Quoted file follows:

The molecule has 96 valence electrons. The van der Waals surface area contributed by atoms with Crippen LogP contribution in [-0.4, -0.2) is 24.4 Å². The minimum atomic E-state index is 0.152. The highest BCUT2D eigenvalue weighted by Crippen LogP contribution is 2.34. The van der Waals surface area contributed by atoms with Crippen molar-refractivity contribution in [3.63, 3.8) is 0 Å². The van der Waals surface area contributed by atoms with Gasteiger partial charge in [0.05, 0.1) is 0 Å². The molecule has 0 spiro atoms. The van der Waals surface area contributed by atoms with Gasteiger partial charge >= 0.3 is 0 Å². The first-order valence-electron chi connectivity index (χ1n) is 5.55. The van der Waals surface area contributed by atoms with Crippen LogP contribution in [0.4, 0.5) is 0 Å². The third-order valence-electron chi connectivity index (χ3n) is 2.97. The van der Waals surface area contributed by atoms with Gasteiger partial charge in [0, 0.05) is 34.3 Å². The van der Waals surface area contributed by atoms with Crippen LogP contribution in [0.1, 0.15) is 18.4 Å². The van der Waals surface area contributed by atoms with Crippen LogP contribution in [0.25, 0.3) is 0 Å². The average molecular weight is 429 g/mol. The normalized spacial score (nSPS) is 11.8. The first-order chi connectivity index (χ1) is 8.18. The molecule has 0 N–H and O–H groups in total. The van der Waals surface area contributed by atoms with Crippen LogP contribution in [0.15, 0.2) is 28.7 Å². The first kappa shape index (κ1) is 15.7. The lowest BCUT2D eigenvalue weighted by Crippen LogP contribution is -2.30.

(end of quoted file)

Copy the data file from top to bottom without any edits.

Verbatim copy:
The molecule has 96 valence electrons. The van der Waals surface area contributed by atoms with Crippen LogP contribution in [-0.4, -0.2) is 24.4 Å². The minimum atomic E-state index is 0.152. The highest BCUT2D eigenvalue weighted by Crippen LogP contribution is 2.34. The van der Waals surface area contributed by atoms with Crippen molar-refractivity contribution in [3.63, 3.8) is 0 Å². The van der Waals surface area contributed by atoms with Gasteiger partial charge in [0.05, 0.1) is 0 Å². The molecule has 0 spiro atoms. The van der Waals surface area contributed by atoms with Gasteiger partial charge >= 0.3 is 0 Å². The first-order valence-electron chi connectivity index (χ1n) is 5.55. The van der Waals surface area contributed by atoms with Crippen LogP contribution in [0.4, 0.5) is 0 Å². The third-order valence-electron chi connectivity index (χ3n) is 2.97. The van der Waals surface area contributed by atoms with Gasteiger partial charge in [0, 0.05) is 34.3 Å². The van der Waals surface area contributed by atoms with Crippen LogP contribution in [0.1, 0.15) is 18.4 Å². The van der Waals surface area contributed by atoms with Crippen LogP contribution in [0.25, 0.3) is 0 Å². The average molecular weight is 429 g/mol. The normalized spacial score (nSPS) is 11.8. The first-order chi connectivity index (χ1) is 8.18. The molecule has 0 N–H and O–H groups in total. The van der Waals surface area contributed by atoms with Crippen LogP contribution in [0.15, 0.2) is 28.7 Å². The first kappa shape index (κ1) is 15.7. The lowest BCUT2D eigenvalue weighted by Crippen LogP contribution is -2.30.